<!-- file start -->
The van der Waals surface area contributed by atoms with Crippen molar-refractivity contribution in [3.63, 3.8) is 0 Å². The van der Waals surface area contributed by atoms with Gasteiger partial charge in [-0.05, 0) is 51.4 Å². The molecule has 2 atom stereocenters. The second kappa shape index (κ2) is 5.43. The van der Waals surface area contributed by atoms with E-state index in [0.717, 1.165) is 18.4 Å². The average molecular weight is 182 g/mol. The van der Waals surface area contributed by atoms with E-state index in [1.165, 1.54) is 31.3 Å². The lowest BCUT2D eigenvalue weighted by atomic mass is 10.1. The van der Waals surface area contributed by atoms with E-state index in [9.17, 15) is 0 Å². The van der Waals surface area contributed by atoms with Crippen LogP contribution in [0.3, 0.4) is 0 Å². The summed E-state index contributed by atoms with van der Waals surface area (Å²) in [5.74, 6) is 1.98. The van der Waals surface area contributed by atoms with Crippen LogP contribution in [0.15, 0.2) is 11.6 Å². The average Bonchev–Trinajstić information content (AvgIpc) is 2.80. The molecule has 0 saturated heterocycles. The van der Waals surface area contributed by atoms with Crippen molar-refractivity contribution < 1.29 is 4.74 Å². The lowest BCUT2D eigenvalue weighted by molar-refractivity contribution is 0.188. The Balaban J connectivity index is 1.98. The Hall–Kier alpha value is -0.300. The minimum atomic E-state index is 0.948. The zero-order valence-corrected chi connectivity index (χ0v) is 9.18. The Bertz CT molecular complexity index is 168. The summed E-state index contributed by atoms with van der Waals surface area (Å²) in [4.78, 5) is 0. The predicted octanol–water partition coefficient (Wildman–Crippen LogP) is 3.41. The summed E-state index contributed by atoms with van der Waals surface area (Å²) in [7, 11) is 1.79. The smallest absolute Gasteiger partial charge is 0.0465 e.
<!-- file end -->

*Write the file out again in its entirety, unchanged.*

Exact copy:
The van der Waals surface area contributed by atoms with Crippen molar-refractivity contribution in [3.63, 3.8) is 0 Å². The van der Waals surface area contributed by atoms with Gasteiger partial charge in [-0.05, 0) is 51.4 Å². The molecule has 2 atom stereocenters. The second kappa shape index (κ2) is 5.43. The van der Waals surface area contributed by atoms with E-state index in [0.717, 1.165) is 18.4 Å². The average molecular weight is 182 g/mol. The van der Waals surface area contributed by atoms with E-state index in [1.165, 1.54) is 31.3 Å². The lowest BCUT2D eigenvalue weighted by atomic mass is 10.1. The van der Waals surface area contributed by atoms with E-state index in [9.17, 15) is 0 Å². The van der Waals surface area contributed by atoms with Crippen LogP contribution in [0.3, 0.4) is 0 Å². The summed E-state index contributed by atoms with van der Waals surface area (Å²) in [5.74, 6) is 1.98. The van der Waals surface area contributed by atoms with Crippen LogP contribution in [0.15, 0.2) is 11.6 Å². The average Bonchev–Trinajstić information content (AvgIpc) is 2.80. The molecule has 0 saturated heterocycles. The van der Waals surface area contributed by atoms with Crippen molar-refractivity contribution < 1.29 is 4.74 Å². The lowest BCUT2D eigenvalue weighted by molar-refractivity contribution is 0.188. The Balaban J connectivity index is 1.98. The Hall–Kier alpha value is -0.300. The minimum atomic E-state index is 0.948. The zero-order valence-corrected chi connectivity index (χ0v) is 9.18. The Bertz CT molecular complexity index is 168. The summed E-state index contributed by atoms with van der Waals surface area (Å²) in [4.78, 5) is 0. The predicted octanol–water partition coefficient (Wildman–Crippen LogP) is 3.41. The summed E-state index contributed by atoms with van der Waals surface area (Å²) in [7, 11) is 1.79. The smallest absolute Gasteiger partial charge is 0.0465 e.